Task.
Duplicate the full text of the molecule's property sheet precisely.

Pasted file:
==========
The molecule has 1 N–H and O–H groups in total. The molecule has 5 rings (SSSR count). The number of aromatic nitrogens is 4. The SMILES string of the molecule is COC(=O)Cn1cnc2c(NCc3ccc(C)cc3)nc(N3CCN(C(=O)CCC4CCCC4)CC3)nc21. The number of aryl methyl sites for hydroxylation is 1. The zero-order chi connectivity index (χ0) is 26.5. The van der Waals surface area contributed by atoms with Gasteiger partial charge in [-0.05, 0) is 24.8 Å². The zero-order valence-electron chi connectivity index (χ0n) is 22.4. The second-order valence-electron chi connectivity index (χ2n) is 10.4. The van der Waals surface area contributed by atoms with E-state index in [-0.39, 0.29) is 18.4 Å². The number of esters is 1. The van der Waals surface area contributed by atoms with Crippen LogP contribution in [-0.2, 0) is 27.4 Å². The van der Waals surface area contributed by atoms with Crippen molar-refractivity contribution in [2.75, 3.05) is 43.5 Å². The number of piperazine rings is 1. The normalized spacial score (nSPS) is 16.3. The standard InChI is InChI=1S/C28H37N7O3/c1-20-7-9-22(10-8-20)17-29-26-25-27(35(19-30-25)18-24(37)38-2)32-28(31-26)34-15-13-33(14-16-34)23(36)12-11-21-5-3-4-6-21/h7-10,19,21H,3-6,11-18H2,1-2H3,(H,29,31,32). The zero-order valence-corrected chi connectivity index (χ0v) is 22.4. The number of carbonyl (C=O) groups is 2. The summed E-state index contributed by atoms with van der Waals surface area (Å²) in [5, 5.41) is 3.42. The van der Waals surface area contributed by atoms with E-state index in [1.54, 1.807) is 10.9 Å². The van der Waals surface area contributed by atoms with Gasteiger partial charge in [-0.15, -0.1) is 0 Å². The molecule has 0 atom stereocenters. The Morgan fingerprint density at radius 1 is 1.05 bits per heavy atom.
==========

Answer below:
The molecule has 1 N–H and O–H groups in total. The molecule has 5 rings (SSSR count). The number of aromatic nitrogens is 4. The SMILES string of the molecule is COC(=O)Cn1cnc2c(NCc3ccc(C)cc3)nc(N3CCN(C(=O)CCC4CCCC4)CC3)nc21. The number of aryl methyl sites for hydroxylation is 1. The zero-order chi connectivity index (χ0) is 26.5. The van der Waals surface area contributed by atoms with Gasteiger partial charge in [-0.05, 0) is 24.8 Å². The zero-order valence-electron chi connectivity index (χ0n) is 22.4. The second-order valence-electron chi connectivity index (χ2n) is 10.4. The van der Waals surface area contributed by atoms with E-state index in [-0.39, 0.29) is 18.4 Å². The number of esters is 1. The van der Waals surface area contributed by atoms with Crippen LogP contribution in [-0.2, 0) is 27.4 Å². The van der Waals surface area contributed by atoms with Crippen molar-refractivity contribution in [2.75, 3.05) is 43.5 Å². The number of piperazine rings is 1. The normalized spacial score (nSPS) is 16.3. The standard InChI is InChI=1S/C28H37N7O3/c1-20-7-9-22(10-8-20)17-29-26-25-27(35(19-30-25)18-24(37)38-2)32-28(31-26)34-15-13-33(14-16-34)23(36)12-11-21-5-3-4-6-21/h7-10,19,21H,3-6,11-18H2,1-2H3,(H,29,31,32). The zero-order valence-corrected chi connectivity index (χ0v) is 22.4. The number of carbonyl (C=O) groups is 2. The summed E-state index contributed by atoms with van der Waals surface area (Å²) in [5, 5.41) is 3.42. The van der Waals surface area contributed by atoms with E-state index in [1.54, 1.807) is 10.9 Å². The van der Waals surface area contributed by atoms with Gasteiger partial charge in [-0.15, -0.1) is 0 Å². The molecule has 0 atom stereocenters. The Morgan fingerprint density at radius 1 is 1.05 bits per heavy atom.